Kitty usually reads much faster than I but has slowed down considerably since her knee operations last December. She does not like much of what I read, especially the older books. She used to be into some of the paranormal romances but many of those have veered too much on the kinky side. She will read some J. R. Ward, depending on the series. She really likes Tess Gerritsen and Lisa Gardner and has talked me into reading some of their recent books (good, but I prefer my standard fare). She's a big history buff and reads a number of popular history books and we'll talk about those quite a bit, although, as I said, her reading has dropped off quite a bit. We make up for it by watching a lot of documentaries on the various cable channels.

We tend to have lively,snarky discussions about truly badly written (and/or badly edited) books we are reading. Dan Brown, beware!

Jerry House said...

Oh, and a friend RAVED about a book titled WIFE 22 on Facebook, saying it was the funniest thing she ever read and still can't stop laughing. Then a lot of her friends chimed in agreeing that this was a great and funny book. Kitty just read it without a single guffaw, let alone a chuckle -- a very disappointing novel. I've managed three pages so far and will force myself to read at least fifty pages before giving up. All recommendations do are remind us that there are "different strokes for different folks."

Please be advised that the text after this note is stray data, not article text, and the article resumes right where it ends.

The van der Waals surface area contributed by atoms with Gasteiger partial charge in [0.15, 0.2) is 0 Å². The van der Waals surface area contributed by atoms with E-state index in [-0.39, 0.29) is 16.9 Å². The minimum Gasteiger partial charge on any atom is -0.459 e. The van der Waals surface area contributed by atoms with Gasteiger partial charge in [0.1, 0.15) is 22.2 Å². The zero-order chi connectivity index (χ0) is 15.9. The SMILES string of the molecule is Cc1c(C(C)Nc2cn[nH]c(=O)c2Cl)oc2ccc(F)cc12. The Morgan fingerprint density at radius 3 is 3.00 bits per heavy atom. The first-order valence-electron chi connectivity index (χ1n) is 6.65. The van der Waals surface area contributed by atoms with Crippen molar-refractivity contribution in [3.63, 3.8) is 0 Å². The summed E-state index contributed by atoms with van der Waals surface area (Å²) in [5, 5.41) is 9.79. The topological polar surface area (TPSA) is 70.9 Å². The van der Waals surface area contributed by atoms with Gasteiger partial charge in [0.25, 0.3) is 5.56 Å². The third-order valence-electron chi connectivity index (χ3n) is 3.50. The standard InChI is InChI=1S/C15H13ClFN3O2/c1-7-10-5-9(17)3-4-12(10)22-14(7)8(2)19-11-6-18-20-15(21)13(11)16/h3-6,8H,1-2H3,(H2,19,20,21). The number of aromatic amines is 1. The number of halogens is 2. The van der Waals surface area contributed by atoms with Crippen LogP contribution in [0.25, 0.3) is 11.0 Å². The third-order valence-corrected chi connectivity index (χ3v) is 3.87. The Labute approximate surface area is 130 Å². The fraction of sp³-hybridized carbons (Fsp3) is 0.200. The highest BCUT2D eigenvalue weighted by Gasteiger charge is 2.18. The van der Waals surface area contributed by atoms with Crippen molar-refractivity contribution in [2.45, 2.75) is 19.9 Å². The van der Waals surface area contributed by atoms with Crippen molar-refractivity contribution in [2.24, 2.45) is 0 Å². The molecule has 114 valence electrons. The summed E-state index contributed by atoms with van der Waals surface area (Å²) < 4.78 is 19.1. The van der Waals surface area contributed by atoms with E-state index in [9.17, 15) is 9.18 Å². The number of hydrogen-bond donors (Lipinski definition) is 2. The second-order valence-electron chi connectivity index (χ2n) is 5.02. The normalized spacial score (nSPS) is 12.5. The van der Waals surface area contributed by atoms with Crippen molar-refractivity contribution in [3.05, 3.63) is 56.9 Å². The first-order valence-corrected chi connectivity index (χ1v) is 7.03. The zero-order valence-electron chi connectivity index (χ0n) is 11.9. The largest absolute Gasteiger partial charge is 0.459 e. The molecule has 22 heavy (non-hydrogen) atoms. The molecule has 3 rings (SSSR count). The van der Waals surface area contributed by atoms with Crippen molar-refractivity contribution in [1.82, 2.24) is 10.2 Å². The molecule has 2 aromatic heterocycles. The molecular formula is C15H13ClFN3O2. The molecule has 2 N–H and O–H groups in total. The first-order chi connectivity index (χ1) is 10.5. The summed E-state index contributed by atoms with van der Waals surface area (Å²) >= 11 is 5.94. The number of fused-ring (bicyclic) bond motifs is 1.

Anonymous said...

Karen Joy Fowler's We Are All Completely Beside Ourselves is also a wonderful book--although there's a lot of on-line chatter about a big "reveal" midway through, which is actually no reveal at all if you look carefully at the cover (at least of the edition I read).

Deb

Kelly Robinson said...

Almost no one I know reads what I do. That's why I have to take to the interwebs.

pattinase (abbott) said...

On reserve, Deb. Thanks!
I do have real,life friends that bread some of what I read.

seana graham said...

I read We Are All Completely Beside Ourselves in galley form so it was indeed a big reveal. I think it's a great book and at such probably works whether you know something about it beforehand or not.

Anonymous said...

If it was intended to be a big reveal, I think the cover of the copy I read (a yellow cover with a black silhouette of a tree, if I recall correctly) was an unfortunate choice. I don't think the book suffered, at least to me. I thoroughly enjoyed it even though I "assumed" (based on that cover) I knew who Fern was. Still, it must have been a surprise to read it without that "clue." Perhaps like seeing Vertigo for the first time.

Deb